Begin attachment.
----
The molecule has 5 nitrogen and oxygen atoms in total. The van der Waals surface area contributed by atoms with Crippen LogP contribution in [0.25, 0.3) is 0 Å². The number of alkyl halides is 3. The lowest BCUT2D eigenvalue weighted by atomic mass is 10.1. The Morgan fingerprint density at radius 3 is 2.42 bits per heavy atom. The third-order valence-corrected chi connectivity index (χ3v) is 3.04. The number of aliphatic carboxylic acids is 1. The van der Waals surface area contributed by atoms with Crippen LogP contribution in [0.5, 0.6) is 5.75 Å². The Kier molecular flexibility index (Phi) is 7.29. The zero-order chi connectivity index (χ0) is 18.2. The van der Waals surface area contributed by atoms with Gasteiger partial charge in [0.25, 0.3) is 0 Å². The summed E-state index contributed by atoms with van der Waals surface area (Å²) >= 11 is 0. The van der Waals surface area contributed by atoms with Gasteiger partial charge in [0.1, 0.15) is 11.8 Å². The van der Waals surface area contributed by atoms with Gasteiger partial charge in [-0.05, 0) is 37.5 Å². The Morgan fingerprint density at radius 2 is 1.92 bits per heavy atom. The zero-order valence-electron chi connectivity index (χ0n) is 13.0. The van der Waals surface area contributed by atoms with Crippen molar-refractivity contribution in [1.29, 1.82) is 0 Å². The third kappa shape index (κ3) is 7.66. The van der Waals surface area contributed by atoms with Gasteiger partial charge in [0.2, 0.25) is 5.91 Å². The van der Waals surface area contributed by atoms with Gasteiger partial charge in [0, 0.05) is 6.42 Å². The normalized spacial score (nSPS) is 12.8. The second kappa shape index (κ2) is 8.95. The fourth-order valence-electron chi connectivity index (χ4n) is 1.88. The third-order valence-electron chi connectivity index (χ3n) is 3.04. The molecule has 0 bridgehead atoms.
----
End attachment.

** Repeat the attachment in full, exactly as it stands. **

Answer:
The molecule has 5 nitrogen and oxygen atoms in total. The van der Waals surface area contributed by atoms with Crippen LogP contribution in [0.25, 0.3) is 0 Å². The number of alkyl halides is 3. The lowest BCUT2D eigenvalue weighted by atomic mass is 10.1. The Morgan fingerprint density at radius 3 is 2.42 bits per heavy atom. The third-order valence-corrected chi connectivity index (χ3v) is 3.04. The number of aliphatic carboxylic acids is 1. The van der Waals surface area contributed by atoms with Crippen LogP contribution in [0.5, 0.6) is 5.75 Å². The Kier molecular flexibility index (Phi) is 7.29. The zero-order chi connectivity index (χ0) is 18.2. The van der Waals surface area contributed by atoms with Gasteiger partial charge in [0.25, 0.3) is 0 Å². The summed E-state index contributed by atoms with van der Waals surface area (Å²) >= 11 is 0. The van der Waals surface area contributed by atoms with Gasteiger partial charge in [0.1, 0.15) is 11.8 Å². The van der Waals surface area contributed by atoms with Gasteiger partial charge in [-0.05, 0) is 37.5 Å². The Morgan fingerprint density at radius 2 is 1.92 bits per heavy atom. The zero-order valence-electron chi connectivity index (χ0n) is 13.0. The van der Waals surface area contributed by atoms with Crippen molar-refractivity contribution in [1.29, 1.82) is 0 Å². The third kappa shape index (κ3) is 7.66. The van der Waals surface area contributed by atoms with Gasteiger partial charge in [0.2, 0.25) is 5.91 Å². The van der Waals surface area contributed by atoms with Gasteiger partial charge in [0, 0.05) is 6.42 Å². The normalized spacial score (nSPS) is 12.8. The second kappa shape index (κ2) is 8.95. The fourth-order valence-electron chi connectivity index (χ4n) is 1.88. The third-order valence-electron chi connectivity index (χ3n) is 3.04. The molecule has 0 bridgehead atoms.